Jordan said that there is more work that needs to be done to the policy and that there are more stops for the state and local government supplemental budget bill. But she said she is confident the needs can be addressed by the end of session.

The Senate version of the bill, Senate File 4183, made it through its committee assignments, receiving a vote from the Transportation Committee, the Environment, Climate and Legacy Committee, and was laid over for possible inclusion in the omnibus bill by the State and Local Government and Veterans Committee at its March 26 Committee meeting.

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Sam Richie, a lobbyist for the Minnesota chapter of the American Planning Association, said he and others who are pushing the policy feel “cautiously optimistic” about the Senate including it in the omnibus bill. Richie said he thinks they have support from legislators, but said he is waiting for something to be in writing.

Jack Perry, a lawyer at Taft Stettinius & Hollister LLP who represents the groups that brought the lawsuit against the Minneapolis 2040 Plan, said he is “confident” the bill will not pass the Senate.

When probed on what would happen to the lawsuit if the exemption is included in the final omnibus bill and signed by Gov. Tim Walz, Perry said the question was “phony” because he doesn’t think the bill will get “anywhere near Walz’s desk.”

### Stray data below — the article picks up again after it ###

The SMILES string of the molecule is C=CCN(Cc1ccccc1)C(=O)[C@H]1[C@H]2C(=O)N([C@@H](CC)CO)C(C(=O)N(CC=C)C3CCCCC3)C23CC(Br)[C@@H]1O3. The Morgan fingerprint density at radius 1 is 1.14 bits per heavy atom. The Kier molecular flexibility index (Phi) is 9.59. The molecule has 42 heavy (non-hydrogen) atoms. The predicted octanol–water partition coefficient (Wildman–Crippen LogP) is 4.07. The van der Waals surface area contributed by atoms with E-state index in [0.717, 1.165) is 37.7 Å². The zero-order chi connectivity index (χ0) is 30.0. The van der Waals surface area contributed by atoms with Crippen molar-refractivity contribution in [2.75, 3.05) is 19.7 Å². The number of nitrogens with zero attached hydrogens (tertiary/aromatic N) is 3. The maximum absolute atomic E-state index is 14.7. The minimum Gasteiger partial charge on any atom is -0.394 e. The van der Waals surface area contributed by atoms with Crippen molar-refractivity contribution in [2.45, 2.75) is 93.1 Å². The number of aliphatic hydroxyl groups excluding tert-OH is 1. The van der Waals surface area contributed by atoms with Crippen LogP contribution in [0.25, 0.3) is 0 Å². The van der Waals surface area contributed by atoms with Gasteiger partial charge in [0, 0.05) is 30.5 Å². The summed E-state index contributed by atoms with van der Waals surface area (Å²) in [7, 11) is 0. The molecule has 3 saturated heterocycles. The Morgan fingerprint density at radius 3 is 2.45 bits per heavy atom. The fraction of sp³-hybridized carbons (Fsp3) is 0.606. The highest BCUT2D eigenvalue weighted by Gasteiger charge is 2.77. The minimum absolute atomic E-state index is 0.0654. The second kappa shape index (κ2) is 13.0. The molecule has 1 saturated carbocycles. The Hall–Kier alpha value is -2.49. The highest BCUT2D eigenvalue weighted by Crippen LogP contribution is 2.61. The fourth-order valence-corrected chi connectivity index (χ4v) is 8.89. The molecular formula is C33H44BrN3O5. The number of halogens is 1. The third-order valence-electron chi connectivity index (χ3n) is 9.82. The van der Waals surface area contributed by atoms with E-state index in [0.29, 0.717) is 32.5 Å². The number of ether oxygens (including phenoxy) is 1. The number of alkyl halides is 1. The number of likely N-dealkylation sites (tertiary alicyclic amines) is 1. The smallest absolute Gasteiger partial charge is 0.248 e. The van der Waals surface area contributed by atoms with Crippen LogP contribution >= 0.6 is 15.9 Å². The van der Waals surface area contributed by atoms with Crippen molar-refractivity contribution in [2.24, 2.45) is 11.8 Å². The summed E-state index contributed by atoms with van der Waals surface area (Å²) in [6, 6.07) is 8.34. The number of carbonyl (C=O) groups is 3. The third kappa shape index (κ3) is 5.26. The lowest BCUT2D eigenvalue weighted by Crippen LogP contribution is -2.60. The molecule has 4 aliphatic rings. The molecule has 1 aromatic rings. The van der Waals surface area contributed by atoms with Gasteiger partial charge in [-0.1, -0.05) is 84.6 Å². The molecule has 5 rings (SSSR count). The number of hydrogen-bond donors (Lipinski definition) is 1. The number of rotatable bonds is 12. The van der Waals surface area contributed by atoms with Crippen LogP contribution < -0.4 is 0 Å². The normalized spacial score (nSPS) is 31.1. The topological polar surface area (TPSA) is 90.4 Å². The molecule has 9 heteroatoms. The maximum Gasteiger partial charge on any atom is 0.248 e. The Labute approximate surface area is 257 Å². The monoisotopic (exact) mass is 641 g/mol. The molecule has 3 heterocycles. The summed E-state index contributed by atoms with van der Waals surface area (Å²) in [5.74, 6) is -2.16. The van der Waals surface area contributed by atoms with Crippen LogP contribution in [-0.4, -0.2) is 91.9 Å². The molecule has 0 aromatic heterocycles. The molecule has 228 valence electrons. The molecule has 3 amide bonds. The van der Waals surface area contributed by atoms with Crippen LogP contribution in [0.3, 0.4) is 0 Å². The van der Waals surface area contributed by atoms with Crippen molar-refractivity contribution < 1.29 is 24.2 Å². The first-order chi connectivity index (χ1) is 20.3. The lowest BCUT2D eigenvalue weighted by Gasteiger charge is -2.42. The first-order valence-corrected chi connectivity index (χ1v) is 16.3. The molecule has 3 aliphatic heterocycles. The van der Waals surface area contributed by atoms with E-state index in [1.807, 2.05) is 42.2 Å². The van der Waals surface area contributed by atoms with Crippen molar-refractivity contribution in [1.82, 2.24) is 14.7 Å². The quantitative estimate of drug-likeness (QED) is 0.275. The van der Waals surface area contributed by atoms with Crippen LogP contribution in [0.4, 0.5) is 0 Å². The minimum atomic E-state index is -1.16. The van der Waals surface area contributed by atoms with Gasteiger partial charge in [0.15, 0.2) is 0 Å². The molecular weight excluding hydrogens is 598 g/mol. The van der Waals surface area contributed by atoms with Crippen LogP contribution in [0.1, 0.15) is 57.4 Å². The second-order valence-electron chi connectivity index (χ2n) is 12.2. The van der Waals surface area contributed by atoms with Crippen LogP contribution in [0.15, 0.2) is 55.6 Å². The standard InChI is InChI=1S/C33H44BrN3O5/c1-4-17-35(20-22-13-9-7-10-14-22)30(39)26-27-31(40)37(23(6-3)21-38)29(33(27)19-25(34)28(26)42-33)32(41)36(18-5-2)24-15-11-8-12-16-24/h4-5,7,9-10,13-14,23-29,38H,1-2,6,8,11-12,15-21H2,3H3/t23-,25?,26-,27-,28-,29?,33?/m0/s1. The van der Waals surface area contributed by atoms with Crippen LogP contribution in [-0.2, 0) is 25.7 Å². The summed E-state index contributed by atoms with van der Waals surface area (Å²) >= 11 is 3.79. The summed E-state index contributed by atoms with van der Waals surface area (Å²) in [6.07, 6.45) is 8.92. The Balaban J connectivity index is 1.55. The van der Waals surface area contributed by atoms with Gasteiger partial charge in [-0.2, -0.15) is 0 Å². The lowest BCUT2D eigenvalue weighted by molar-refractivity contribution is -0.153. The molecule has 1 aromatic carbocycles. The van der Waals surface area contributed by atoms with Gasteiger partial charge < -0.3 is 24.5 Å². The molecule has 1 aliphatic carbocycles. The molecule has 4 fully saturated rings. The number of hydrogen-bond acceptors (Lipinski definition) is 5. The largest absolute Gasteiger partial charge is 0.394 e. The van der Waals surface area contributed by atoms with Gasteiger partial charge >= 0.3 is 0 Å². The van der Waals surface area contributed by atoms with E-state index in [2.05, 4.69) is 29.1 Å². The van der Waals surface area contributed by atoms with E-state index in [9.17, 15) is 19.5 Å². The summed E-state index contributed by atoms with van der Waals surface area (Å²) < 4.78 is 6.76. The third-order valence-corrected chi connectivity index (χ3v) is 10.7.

Perry called the city of Minneapolis “radical intransigents” and compared it to the character Veruca Salt from the 1971 film “Willy Wonka and the Chocolate Factory” who insists her parents give her whatever she wants.

“I don’t think there’s the votes in the House,” he said. “I don’t think there’s votes in the Senate because people do not want to reward Veruca Salts.”

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Lawmakers consider exempting comprehensive plans from environmental lawsuits

Local officials lobbied hard against statewide zoning bill



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Minneapolis, MN

People of Color Career Fair comes to Minneapolis this week

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People of Color Career Fair comes to Minneapolis this week


People of Color Career Fair comes to Minneapolis this week – CBS Minnesota

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Founder Sharon Smith-Akinsanya says plans are in place to make the 11th edition of the People Of Color Career Fair the most successful yet.

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Minneapolis, MN

Minnesota Timberwolves memorabilia: A lookback at great Wolves merch

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Minnesota Timberwolves memorabilia: A lookback at great Wolves merch


This season ranks among the most successful in Minnesota Timberwolves’ history, despite it being a long road filled with many ups and downs. Through it all, the organization has prioritized the fans, striving to provide a great experience whether the team wins or loses.

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This marks the Minnesota Timberwolves’ 36th season. Regardless of the action on the basketball court, the front office has a critical job: ensuring a memorable fan experience. Sunday, FOX 9 took a look at how they’ve accomplished this and how their game plan has evolved over the years.

Watch the video above to see more.